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When Twitter Reporting Goes Wrong

CNBC sports reporter and man’s man Darren Rovell wanted to do a story last fall about the NBA lockout, so naturally he took to Twitter. “If you are losing a paycheck/business because of the NBA, I want to tell your story,” he wrote, providing an e-mail address for potential sources, like when the AP wanted to find those ever-elusive dog owners. It’s a common tactic for reporters these days, if not quite shoe-leather journalism, but as Deadspin reports today, it’s basically daring every bored, vindictive, and rabble-rousing person on the Internet to mess with you.

A not particularly convincing high school senior e-mailed Rovell claiming to run a New York escort service catering to players. The kid just made up some figures about his bogus business (“I didn’t even Google it,” he told Deadspin) and after a brief correspondence, ended up in Rovell’s story (which has since been amended).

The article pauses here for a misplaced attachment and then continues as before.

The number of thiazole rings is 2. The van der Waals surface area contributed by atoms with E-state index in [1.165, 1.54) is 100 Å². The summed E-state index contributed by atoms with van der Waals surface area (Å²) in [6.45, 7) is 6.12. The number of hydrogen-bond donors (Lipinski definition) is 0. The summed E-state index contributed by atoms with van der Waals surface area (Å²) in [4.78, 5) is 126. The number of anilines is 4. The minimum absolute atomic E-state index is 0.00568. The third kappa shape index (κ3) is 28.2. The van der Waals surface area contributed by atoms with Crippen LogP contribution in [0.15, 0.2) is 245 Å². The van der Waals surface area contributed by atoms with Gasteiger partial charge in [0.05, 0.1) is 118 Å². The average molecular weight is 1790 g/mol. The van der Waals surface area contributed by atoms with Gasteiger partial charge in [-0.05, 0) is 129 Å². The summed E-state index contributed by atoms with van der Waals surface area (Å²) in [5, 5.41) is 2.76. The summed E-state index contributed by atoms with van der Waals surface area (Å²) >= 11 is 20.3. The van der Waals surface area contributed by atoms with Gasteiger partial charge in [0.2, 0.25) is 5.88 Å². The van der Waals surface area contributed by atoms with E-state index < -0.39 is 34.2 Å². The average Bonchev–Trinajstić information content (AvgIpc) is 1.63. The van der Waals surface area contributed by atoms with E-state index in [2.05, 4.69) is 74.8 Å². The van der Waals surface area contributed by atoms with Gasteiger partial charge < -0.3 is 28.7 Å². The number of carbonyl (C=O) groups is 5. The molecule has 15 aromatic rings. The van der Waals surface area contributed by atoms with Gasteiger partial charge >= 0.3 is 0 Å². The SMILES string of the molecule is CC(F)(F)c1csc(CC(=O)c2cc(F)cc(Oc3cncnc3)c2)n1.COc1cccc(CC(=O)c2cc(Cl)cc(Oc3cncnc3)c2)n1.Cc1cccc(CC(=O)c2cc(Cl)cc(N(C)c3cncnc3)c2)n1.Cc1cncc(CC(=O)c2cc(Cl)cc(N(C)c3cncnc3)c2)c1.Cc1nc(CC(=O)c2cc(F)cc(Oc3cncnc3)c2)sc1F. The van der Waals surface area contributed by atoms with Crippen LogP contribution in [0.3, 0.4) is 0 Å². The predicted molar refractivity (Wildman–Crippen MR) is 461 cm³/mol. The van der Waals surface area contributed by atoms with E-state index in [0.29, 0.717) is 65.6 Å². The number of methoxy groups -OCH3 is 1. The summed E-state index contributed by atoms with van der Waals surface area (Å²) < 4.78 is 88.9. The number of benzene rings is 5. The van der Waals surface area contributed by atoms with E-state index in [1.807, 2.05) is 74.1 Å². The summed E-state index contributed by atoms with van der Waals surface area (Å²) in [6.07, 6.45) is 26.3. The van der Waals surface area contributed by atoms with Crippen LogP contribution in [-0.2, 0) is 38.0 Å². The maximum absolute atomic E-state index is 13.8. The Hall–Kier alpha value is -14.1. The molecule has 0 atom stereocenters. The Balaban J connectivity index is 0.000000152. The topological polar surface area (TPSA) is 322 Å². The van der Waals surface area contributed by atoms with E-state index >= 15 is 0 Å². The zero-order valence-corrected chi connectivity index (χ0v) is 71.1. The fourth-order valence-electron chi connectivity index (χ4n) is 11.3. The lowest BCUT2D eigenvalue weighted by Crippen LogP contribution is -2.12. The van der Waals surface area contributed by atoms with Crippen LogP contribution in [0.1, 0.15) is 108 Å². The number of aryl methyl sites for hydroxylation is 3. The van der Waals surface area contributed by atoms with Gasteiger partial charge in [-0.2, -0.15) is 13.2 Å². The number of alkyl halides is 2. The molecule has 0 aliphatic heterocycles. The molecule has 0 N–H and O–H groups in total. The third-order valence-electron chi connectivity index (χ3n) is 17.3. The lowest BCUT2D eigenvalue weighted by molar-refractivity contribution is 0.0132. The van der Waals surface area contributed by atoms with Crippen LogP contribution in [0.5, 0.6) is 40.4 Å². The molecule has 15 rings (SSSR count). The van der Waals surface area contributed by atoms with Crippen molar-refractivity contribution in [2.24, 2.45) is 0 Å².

All these months later, the fake source went to Deadspin with the anecdote at the urging of a friend because Rovell is “just such a douche on Twitter all the time.” True to form, Rovell took to his blog today to say sorry, sort of. “He duped me. Shame on me. I apologize to my readers,” he wrote, but couldn’t resist adding smugly, “As a result I will do fewer stories on the real life impact of big events which I do think the public enjoys.”

It’s not that Twitter reporting should be shunned completely — it can be an effective and efficient tool — but it can very easily encourage laziness. Caught very clearly not doing due diligence, Rovell could at least not be dick about it.

When Twitter Reporting Goes Wrong